Apologies if this is obvious and I'm just being dense, but how do you count your *mortgage* for purposes of figuring out your FIRE budget?

I have about $200k left on my mortgage, and my monthly payments are roughly the same as they would be if I were renting. Assuming I have $1 million invested (not my real number), then as a renter without a mortgage, the 4% rule gives me $40k/year, but as a homeowner, subtracting my mortgage (without adding the equity value) gives me a NW of $800k, and the 4% rule then gives me only $32k/year. Under both scenarios, my income producing assets and my monthly expenses are (roughly) the same. Do I plan for a retirement of $40k/year, or $32k/year?

The way I do it is to omit the mortgage (P+I) from my expenses / nest egg calculations, and then add the sum of the leftover mortgage (when you RE) back in. Your investment return should be higher than your mortgage rate, so the nest egg portion that equals the mortgage remaining (at the point of retirement) should be enough to pay your mortgage payment (though you could also opt to just pay it off exactly at that point.) Your taxes/insurance will stick around whether you have a mortgage or not, so you should include them in expenses.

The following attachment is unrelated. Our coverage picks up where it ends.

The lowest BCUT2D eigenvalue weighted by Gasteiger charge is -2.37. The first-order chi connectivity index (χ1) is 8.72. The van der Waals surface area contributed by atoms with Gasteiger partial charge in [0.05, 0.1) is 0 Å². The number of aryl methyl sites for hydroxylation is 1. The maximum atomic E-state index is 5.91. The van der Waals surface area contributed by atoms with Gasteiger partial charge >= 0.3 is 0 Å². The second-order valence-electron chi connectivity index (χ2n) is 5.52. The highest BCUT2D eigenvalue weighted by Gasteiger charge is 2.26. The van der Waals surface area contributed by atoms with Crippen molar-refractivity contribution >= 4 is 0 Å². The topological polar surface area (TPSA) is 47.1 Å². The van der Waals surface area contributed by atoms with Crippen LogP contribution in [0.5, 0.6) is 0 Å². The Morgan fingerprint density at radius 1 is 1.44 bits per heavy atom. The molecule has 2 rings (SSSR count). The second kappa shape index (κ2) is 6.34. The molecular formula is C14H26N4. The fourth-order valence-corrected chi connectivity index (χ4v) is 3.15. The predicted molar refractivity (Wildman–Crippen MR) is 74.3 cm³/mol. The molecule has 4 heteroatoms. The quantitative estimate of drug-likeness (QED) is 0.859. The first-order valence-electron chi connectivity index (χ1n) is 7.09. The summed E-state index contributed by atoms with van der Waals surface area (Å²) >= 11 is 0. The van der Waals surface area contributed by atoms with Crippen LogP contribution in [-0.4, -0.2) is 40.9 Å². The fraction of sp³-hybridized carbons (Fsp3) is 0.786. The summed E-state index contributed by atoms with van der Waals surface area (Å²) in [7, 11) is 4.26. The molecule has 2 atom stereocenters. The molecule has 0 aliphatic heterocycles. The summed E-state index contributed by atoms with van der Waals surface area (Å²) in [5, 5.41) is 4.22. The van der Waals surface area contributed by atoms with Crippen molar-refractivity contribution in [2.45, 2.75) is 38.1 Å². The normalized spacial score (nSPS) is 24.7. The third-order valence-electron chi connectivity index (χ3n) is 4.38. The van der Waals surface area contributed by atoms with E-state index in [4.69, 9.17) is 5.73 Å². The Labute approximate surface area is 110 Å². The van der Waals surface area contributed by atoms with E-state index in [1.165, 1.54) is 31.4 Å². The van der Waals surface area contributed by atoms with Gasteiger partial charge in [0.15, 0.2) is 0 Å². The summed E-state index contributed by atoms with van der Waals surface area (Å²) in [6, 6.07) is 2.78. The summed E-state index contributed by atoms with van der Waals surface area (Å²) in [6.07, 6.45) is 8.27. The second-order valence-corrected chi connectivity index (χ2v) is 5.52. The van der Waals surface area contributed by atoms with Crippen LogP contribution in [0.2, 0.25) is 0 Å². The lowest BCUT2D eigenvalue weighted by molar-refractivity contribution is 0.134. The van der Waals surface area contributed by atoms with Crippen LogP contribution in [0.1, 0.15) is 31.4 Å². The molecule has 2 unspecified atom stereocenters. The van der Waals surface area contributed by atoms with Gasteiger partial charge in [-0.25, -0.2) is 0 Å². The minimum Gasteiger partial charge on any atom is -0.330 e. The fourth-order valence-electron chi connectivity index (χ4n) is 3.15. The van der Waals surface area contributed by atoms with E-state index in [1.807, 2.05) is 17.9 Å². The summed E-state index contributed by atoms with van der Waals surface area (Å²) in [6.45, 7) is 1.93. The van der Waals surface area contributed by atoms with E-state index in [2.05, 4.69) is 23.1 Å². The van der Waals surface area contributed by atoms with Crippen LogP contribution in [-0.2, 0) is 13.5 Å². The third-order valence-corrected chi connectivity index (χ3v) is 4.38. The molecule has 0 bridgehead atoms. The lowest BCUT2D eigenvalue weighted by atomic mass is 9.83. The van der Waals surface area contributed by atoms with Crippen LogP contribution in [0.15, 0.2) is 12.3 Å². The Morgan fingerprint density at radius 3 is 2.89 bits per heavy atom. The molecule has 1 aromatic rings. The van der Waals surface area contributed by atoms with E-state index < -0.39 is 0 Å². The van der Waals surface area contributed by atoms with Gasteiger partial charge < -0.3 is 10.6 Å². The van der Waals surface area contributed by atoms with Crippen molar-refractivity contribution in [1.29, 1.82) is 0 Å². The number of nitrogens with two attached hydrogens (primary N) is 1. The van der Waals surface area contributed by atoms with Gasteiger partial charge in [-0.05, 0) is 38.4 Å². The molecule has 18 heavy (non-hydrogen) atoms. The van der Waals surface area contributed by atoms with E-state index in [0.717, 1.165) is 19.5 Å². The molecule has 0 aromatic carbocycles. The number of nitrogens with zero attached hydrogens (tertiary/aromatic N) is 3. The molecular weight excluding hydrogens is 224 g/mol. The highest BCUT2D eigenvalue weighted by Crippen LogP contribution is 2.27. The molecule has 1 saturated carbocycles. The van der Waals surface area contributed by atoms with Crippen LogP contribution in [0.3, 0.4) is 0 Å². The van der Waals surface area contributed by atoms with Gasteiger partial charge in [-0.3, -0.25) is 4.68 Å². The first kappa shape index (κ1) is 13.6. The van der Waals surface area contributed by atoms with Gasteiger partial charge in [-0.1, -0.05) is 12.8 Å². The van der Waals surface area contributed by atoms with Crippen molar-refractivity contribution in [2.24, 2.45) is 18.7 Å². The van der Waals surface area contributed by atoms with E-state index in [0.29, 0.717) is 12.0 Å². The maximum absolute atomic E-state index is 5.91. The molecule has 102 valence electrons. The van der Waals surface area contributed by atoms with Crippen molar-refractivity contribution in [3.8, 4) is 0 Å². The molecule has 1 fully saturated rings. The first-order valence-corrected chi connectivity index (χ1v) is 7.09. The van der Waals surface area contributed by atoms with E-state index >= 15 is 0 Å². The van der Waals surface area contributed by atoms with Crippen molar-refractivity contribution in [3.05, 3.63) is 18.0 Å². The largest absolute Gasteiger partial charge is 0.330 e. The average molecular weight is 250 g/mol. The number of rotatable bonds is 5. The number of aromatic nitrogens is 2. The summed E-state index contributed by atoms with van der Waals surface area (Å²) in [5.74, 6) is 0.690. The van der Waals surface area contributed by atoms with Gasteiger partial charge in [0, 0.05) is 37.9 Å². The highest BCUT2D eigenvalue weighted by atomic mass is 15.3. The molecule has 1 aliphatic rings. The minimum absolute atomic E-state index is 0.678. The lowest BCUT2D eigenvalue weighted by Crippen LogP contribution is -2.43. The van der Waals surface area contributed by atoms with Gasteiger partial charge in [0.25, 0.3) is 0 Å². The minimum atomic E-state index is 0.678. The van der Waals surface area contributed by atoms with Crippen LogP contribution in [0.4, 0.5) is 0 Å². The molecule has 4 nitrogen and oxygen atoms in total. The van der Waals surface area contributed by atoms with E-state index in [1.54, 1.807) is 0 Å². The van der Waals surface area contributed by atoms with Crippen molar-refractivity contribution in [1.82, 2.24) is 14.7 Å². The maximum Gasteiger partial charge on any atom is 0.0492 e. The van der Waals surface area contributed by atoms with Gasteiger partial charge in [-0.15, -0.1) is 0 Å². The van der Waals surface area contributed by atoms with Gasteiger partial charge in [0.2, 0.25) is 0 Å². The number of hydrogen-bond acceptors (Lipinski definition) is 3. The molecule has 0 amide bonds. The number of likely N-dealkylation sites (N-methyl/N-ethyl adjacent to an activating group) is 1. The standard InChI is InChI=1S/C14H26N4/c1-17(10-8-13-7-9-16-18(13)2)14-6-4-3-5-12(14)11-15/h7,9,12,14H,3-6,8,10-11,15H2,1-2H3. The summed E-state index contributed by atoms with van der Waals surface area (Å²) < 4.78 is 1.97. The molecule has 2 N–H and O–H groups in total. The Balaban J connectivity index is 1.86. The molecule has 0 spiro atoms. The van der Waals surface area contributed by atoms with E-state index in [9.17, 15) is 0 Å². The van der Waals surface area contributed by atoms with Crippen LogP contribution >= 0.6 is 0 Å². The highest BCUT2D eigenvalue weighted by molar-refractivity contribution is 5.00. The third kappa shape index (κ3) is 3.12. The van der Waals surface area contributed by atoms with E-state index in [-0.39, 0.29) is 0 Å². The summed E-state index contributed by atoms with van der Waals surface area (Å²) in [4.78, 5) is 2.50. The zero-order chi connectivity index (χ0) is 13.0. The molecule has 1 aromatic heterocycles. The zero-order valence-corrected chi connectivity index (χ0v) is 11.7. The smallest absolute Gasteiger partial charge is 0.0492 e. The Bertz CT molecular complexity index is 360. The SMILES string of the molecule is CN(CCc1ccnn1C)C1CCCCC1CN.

In your example, while you

*have* $1 million invested in both cases, your net worth (excluding equity) is $200k lower in the example with a mortgage. And as long as are living in the house, the equity isn't useful for paying bills. Of course, depending on where you live, your expenses with rent would be higher or lower than what they'd be with a mortgage, so it's not directly comparable.

In your example, assuming you keep the house/mortgage, you plan for a retirement of $32k/year (not including mortgage P+I).

ETA: I think the confusion in your example is "expenses are roughly the same" - but one of those includes rent while the other includes mortgage. Let's just say both your rent and your mortgage are $8k/year. Now you have $32k/year left for all the rest of your expenses, whether you rent or own.